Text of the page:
Event Based Asynchronous Job Management In Powershell

In my last post I demo’d building an event based GIU app in Powershell Studio. You probably noticed though that some of the code to handle long running tasks in a background job was less than ideal. To recap it was handled as follows:

  • Create a timer object
  • Assign a code block to the tick event that knows how to poll for the status of all of your background jobs
  • Create and start the jobs running
  • Start the timer ticking
  • The code block checks for job results and hopefully cleans up after itself when the jobs are done.

It certainly works, but it can hardly be called clean. In fairness, without C#’s background workers, Powershell is at a cleanliness disadvantage, but I think there’s still a better way. What if the process looked more like:

  • Register an event handler that just waits for your job to finish without sitting there and cycling over and over again.
  • Create and start your job
  • Inside the code of the job, fire an event when the job is done that calls your registered event handler
  • The event handler consumes the results of the long running task and cleans up the job when it’s done.

Check out the code snippet below and then I’ll go over it in detail.

$session = New-PSSession -ComputerName "Server1"

$tb = New-Object System.Windows.Controls.TextBox

$block = {
    Write-host ($event.SourceArgs | Out-String)

    $tb.Text = $event.SourceArgs | Out-String

    Get-Job -Name $sender | Remove-Job -Force

Register-EngineEvent -SourceIdentifier Custom.RaisedEvent -Action $block

$jobName = "Server1EventTest"

Invoke-command -Session $session -ScriptBlock{
                                                Start-Sleep -Seconds 10
                                                Register-EngineEvent Custom.RaisedEvent -Forward
                                                New-Event Custom.RaisedEvent -Sender $jobName -EventArguments (Get-Service)
                                            } -ArgumentList $jobName -AsJob -JobName $jobName | out-null

Considerations in this code

Session Variables: Creating a session variable takes a little time, but it saves you time later. If you are making a GUI find an unobtrusive place in your app’s execution like the FormShown event to create session objects or even a loading spinner before the user is allowed to start if you need to. Create sessions on the local server and to any remote servers you want to execute jobs on. That way they will be ready to go when you need to pass them to Invoke-Command.

Job Names: There might be a better way to do this, but to allow the code to clean up after itself without looping through all background jobs, it’s important that the event handling code have a way to know which job it should delete. In typical use you would probably build a string inside a loop for each job name you need, and pass it into the job.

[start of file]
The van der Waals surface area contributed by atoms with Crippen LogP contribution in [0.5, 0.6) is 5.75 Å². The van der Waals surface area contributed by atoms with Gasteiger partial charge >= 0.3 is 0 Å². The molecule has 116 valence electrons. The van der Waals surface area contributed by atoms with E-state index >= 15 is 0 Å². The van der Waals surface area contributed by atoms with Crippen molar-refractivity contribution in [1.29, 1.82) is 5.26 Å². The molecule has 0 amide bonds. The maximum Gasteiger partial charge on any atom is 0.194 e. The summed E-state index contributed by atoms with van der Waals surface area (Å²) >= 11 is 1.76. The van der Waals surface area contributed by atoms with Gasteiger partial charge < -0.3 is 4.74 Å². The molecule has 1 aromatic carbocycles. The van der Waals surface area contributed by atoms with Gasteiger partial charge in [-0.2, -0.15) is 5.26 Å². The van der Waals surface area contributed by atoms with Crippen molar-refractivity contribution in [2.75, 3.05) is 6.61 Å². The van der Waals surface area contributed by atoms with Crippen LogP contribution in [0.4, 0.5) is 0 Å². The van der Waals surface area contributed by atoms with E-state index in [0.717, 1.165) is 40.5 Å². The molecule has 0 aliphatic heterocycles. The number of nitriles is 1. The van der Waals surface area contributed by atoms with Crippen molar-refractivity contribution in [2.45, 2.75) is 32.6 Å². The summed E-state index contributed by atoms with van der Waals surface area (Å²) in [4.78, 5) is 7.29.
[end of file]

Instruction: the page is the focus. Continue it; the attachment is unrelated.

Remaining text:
Job Name Param: The script block you pass into the job needs to take at least one parameter so it can receive the name you’ve assigned the job. This is important because the jobs result set needs to include this name so the callback code block knows which job it’s receiving results from.

Register-EngineEvent in Remote Code Block: It’s not great that you have to repeat the event name so many times, but it’s import that you register the engine event in the main session, and also in the background job code block. In the background code block though you use the -Forward parameter to ensure the event you raise later gets forwarded up to the parent session.

-EventArguments: This should be the result of your long running operation.

-Sender: The sender will be your job name so the callback codeblock knows which job to clean up.

Making use of values: If you have a GUI app it’ really easy to make use of the jobs results. You can find the UI element you want to modify and assign the value where it’s needed. If you are not in a GUI app you can either create the variable ahead of time and do the assignment in the callback code block, or assign a new variable in the code block, but make sure the scope the variable so that it still exists after the code block completes.

Memory Usage: I looked for a decent way to do this using runspaces because I think the memory usage is probably lower, but I didn’t find a decent way to make it happen. So keep in mind that this works well, but keep an eye on RAM Usage in testing. If you start a loop over a large number of object I can imaging memory consumption getting out of control pretty quickly. But of course, using the looping method the same consideration applies.

Why Not Runspaces?: Run spaces have a lot of advantages besides lower memory usage. One of them is persistence. The runspace doesn’t need to be cleaned up when it’s done with a task. You can also give it lots function definitions and just ask it to execute them as needed. The problem I ran into was that it was a lot harder to get the runspace to communicate results and data back up to the parent runspace than it was to communicate downward.

Anyway, I hope you like it and please let me know if you think there are ways to improve it! You can reach me on Twitter @RandomNoun7